You mentioned Billy Connolly and Jim Marshall earlier. Have any other notable names come through? 
We get a lot of people out of the country scene. John Williamson’s an old customer – I’ve been dealing with him for 40 years – Casey Chambers and Troy Cassar-Daley too. Diesel’s a good customer here: we do servicing on his guitars and he buys a lot of gear from us. Plus, we deal with most of the session players in Sydney. We’ve been here for 45 years, so there’s not a lot of people in the guitar scene that we don’t know.

Did any of those visitors feel like a pivotal moment in the business? 
I guess what I always considered a pivotal point for our business was the introduction of Collings. They’re a fairly small boutique manufacturer in America, and the first time I saw a Collings guitar was in Los Angeles back in ‘96. I picked it up and played it, and it just blew me away, so I spoke to the lady that ran the store. She said, “They’re great guitars, but don’t worry about pursuing them, even we can’t get stock.” But many years later, I came in one morning, opened up my emails and saw that I had one from a guy called Steven McCreary, who’s the general manager of Collings. He said, “I’ve had reports from several sources that yours would be a good store to approach to sell our guitars in Australia.” That was one of the highlights of my business, and it gave our shop a lot of credibility.

You weren’t always in the business of those niche guitars, though. When did you make the move from being a repair-oriented business that sold instruments on the side, towards a full-on retailer? 
Around 1981, we had a fire and the shop pretty much got wiped out. We went from being a fairly well-established pro shop back to square one and had to start the business over. It was a slow journey, and being a small suburban music retailer, we discovered at that time that it was very hard for us to compete with the bigger chain stores in major locations. So I decided then that it was best to focus on niche market products, because my philosophy was that it was better to have a lion’s share of a small market than a small share of a large market. So we still did the main two brands – Fender, and Yamaha – and what have you, but we started focusing more on niche market products: banjos, mandolins, lap steel guitars and a lot of the folk instruments that wasn’t being catered for. Today, we’ve probably got the biggest range in Australia.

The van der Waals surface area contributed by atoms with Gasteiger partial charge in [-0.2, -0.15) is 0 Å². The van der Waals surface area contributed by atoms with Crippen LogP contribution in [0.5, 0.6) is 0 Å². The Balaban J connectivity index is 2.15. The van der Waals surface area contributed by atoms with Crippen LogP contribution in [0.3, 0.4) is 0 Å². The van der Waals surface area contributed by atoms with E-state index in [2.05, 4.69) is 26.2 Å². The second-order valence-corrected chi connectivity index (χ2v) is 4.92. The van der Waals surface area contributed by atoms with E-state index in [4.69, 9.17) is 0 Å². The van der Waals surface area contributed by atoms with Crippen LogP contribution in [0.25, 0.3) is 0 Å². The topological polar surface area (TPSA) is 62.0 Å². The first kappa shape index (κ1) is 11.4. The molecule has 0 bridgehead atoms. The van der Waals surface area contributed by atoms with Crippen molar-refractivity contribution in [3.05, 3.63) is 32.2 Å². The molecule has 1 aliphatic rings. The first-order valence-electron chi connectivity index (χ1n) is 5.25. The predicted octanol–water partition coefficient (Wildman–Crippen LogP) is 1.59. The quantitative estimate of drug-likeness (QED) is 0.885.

But you kept the repair business going? 
My son Michael came onboard when he was 18, fresh out of school – I had him apprentice to a couple of the repairers and builders that work for me, Jim Williams and Jeff Mallia, who’s one of the best repairers in the country. The guy that we have running our repair section now, Zach Ware, was an apprentice to Jeff Mallia too.

It’s a pretty cosy place these days – the kind of joint where people can just sit and play for hours. How much time do guitarists spend noodling away on instruments they’re thinking of buying? 
We get guys who’ll come in and spend several hours here, and we’ve had guys who’ve bought guitars here come in and spent a few hours a day for two weeks in a row making a selection. We do sell a lot of high ticket items, and you don’t expect somebody just to come in and make a snap decision if they’re about to fork out $5,000 or $6,000 for a guitar. But it is nice when somebody just comes in, plays a couple of guitars, and says, “I’ll have that one” [laughs].